Award-winning retailer Bay Bashir has built a reputation for running fantastic stores in poorer areas around Middlesbrough. So what happened when he opened a business in a nearby affluent suburb? Alex Yau reports 

For the past 20 years, multi-site retailer Bay Bashir has won awards for creating a successful convenience model in an area of Middlesbrough with a high crime rate and low-income residents. The foundations of this success lie in the fact Bay and his staff go the extra mile for their community, which helps him to reap a weekly turnover of £50,000 across these three Lifestyle Express shops.

“I’ve seen many of my regulars grow up and know them well,” says Bay. “I’ve funded kits for the school football team nearby. Sometimes, I’ve even caught kids stealing, but I explain why theft is wrong rather than punish them. It’s not for recognition or financial gain. I just want to give back to the area I was brought up in.” 

Bay’s dedication to the area has earned him many plaudits from residents, but the latest step in his retail journey has involved venturing into unfamiliar territory to open a new store in 2017. 

His latest 600sq ft store is only a 20-minute drive away from his other shops in Billingham – yet is an area with an entirely different customer base.  

Here, Bay’s challenge has been to put all he has learned from his other stores into practice and tailor the store’s range to cater for a more affluent customer base. A combination of his own experience and advice from suppliers has helped him achieve this. 

Whereas beer sales were higher than wine sales in his other shops, for example, Bay soon discovered customers in Billingham had the opposite tastes. He therefore merchandised brands such as Blossom Hill and Yellow Tail across the top of his 3m chiller, a move that has driven alcohol to contribute 30% of the shop’s overall sales.  

Bay also achieved a rise in confectionery sales after working with Ferrero. 

He says: “Ferrero recommended I merchandise its products on the bottom shelf. I thought that wasn’t the best location to maximise confectionery sales at first, but it turns out sales of Ferrero products increased 300%.”

Bay’s experience of introducing high store standards has also paid dividends. It has helped him counter competition from a nearby off-licence, Londis, Sainsbury’s and Tesco Express, as well as repair the store’s poor reputation among locals.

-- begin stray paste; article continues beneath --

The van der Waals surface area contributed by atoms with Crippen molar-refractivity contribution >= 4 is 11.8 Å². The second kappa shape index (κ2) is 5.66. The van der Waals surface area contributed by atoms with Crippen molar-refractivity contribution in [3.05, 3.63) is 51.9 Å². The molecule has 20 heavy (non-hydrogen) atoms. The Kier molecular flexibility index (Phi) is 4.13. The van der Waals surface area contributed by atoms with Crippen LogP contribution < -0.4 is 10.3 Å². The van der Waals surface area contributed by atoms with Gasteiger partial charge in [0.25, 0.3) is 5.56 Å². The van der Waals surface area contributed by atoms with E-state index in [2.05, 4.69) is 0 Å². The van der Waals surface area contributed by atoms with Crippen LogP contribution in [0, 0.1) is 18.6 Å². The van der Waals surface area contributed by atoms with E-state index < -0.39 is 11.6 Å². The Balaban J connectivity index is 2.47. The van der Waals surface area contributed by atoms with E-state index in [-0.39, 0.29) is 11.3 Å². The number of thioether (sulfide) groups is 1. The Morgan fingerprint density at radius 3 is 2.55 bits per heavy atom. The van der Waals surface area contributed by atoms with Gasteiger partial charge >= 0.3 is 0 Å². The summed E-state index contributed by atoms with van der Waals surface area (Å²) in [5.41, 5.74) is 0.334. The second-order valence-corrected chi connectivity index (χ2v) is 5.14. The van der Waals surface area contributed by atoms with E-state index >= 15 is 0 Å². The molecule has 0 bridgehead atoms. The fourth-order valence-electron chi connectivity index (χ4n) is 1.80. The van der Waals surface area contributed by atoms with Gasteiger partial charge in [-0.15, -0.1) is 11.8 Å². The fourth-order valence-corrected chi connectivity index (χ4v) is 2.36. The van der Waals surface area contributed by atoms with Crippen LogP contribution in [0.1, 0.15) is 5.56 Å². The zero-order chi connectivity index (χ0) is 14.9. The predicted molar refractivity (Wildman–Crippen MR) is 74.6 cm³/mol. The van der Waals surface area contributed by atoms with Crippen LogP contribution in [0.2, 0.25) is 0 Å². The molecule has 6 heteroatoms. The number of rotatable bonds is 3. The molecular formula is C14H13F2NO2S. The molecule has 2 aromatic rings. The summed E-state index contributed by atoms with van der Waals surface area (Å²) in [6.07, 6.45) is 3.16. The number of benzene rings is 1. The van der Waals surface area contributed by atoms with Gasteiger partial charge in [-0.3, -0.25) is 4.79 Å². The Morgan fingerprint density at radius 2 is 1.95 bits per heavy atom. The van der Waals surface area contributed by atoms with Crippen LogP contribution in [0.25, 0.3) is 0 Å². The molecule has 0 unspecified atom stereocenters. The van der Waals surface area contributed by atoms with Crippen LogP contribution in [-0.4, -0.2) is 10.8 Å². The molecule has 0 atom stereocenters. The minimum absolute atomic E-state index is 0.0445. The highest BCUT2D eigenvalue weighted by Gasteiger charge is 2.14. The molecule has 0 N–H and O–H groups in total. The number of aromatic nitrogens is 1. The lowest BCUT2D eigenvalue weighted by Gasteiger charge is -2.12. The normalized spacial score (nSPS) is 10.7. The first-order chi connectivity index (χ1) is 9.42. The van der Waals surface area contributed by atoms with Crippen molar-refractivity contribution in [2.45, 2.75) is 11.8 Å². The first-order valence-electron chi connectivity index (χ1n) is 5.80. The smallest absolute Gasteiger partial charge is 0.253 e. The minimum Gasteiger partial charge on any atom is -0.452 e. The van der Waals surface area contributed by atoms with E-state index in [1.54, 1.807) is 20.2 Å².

“It was in bad shape. There was a horrible odour and an infestation problem, and it had a terrible reputation for standards and service,” says Bay. 

“I spent £5,000 over two days replacing unsightly and old fixtures with modern ones and cleansing the store of its other problems.”

All this work to bring the shop up to scratch has paid off, he says. 

“Within days of opening, residents commented on how modern it looked and on the friendliness of the staff. It’s drastically different to how it used to be.”

The momentum Bay has created shows no signs of slowing. A year since opening, weekly turnover has increased from an average of £2,200 to £13,000. Bay now plans to add a 4m food to go section with hot pastries and coffee in the coming months to boost sales still further. With no nearby competition from cafés or restaurants, the new store is perfectly placed to provide these services to residents. 

With his sights already set on another store opening, Bay is clearly hungry for more.

“It’s been a major investment for me, with many challenges, and I questioned whether the new store would work,” he says. “But there have been nothing but positives since it opened a year ago, and it’s turned out to be one of the best business decisions I’ve ever made.” 

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